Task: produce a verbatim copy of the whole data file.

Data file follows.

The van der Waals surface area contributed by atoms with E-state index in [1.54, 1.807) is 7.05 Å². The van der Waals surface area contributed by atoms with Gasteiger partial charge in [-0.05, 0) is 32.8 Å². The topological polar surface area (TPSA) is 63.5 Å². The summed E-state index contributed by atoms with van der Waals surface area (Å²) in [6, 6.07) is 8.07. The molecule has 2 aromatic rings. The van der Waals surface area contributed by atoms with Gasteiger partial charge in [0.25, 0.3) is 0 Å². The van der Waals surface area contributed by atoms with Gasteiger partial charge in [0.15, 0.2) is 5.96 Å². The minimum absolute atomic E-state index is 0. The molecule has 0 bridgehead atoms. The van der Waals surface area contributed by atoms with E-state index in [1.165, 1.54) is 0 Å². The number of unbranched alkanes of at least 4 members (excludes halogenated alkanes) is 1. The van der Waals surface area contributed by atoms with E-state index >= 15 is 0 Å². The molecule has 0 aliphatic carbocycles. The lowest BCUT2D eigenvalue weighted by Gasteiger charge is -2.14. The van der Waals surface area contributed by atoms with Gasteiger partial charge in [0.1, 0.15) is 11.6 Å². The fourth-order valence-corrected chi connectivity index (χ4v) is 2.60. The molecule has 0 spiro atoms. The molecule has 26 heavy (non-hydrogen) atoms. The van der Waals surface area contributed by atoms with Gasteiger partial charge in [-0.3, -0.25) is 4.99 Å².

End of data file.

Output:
The van der Waals surface area contributed by atoms with E-state index in [1.54, 1.807) is 7.05 Å². The van der Waals surface area contributed by atoms with Gasteiger partial charge in [-0.05, 0) is 32.8 Å². The topological polar surface area (TPSA) is 63.5 Å². The summed E-state index contributed by atoms with van der Waals surface area (Å²) in [6, 6.07) is 8.07. The molecule has 2 aromatic rings. The van der Waals surface area contributed by atoms with Gasteiger partial charge in [0.25, 0.3) is 0 Å². The van der Waals surface area contributed by atoms with Gasteiger partial charge in [0.15, 0.2) is 5.96 Å². The minimum absolute atomic E-state index is 0. The molecule has 0 bridgehead atoms. The van der Waals surface area contributed by atoms with E-state index in [1.165, 1.54) is 0 Å². The number of unbranched alkanes of at least 4 members (excludes halogenated alkanes) is 1. The van der Waals surface area contributed by atoms with E-state index >= 15 is 0 Å². The molecule has 0 aliphatic carbocycles. The lowest BCUT2D eigenvalue weighted by Gasteiger charge is -2.14. The van der Waals surface area contributed by atoms with Gasteiger partial charge in [0.1, 0.15) is 11.6 Å². The fourth-order valence-corrected chi connectivity index (χ4v) is 2.60. The molecule has 0 spiro atoms. The molecule has 26 heavy (non-hydrogen) atoms. The van der Waals surface area contributed by atoms with Gasteiger partial charge in [-0.3, -0.25) is 4.99 Å².